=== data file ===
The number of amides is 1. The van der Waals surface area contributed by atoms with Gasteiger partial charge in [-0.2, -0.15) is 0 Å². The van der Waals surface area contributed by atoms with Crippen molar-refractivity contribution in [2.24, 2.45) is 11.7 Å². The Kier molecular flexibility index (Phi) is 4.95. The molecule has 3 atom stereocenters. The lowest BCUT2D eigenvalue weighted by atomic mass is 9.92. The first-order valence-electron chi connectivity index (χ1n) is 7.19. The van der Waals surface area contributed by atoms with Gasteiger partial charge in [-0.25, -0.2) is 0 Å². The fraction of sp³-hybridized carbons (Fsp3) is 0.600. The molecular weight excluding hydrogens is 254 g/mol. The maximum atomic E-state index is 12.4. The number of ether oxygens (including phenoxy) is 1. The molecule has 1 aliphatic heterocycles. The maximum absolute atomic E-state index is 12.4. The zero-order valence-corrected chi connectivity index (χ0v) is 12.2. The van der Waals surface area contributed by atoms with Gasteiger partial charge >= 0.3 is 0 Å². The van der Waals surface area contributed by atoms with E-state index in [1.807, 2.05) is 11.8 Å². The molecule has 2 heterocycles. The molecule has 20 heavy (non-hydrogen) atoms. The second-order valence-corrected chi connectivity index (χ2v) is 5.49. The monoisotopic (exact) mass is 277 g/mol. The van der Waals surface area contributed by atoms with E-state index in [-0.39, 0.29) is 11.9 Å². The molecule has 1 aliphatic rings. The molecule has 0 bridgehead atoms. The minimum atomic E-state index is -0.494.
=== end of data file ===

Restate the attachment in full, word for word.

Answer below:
The number of amides is 1. The van der Waals surface area contributed by atoms with Gasteiger partial charge in [-0.2, -0.15) is 0 Å². The van der Waals surface area contributed by atoms with Crippen molar-refractivity contribution in [2.24, 2.45) is 11.7 Å². The Kier molecular flexibility index (Phi) is 4.95. The molecule has 3 atom stereocenters. The lowest BCUT2D eigenvalue weighted by atomic mass is 9.92. The first-order valence-electron chi connectivity index (χ1n) is 7.19. The van der Waals surface area contributed by atoms with Gasteiger partial charge in [-0.25, -0.2) is 0 Å². The fraction of sp³-hybridized carbons (Fsp3) is 0.600. The molecular weight excluding hydrogens is 254 g/mol. The maximum atomic E-state index is 12.4. The number of ether oxygens (including phenoxy) is 1. The molecule has 1 aliphatic heterocycles. The maximum absolute atomic E-state index is 12.4. The zero-order valence-corrected chi connectivity index (χ0v) is 12.2. The van der Waals surface area contributed by atoms with Gasteiger partial charge >= 0.3 is 0 Å². The van der Waals surface area contributed by atoms with E-state index in [1.807, 2.05) is 11.8 Å². The molecule has 2 heterocycles. The molecule has 20 heavy (non-hydrogen) atoms. The second-order valence-corrected chi connectivity index (χ2v) is 5.49. The monoisotopic (exact) mass is 277 g/mol. The van der Waals surface area contributed by atoms with E-state index in [-0.39, 0.29) is 11.9 Å². The molecule has 1 aliphatic rings. The molecule has 0 bridgehead atoms. The minimum atomic E-state index is -0.494.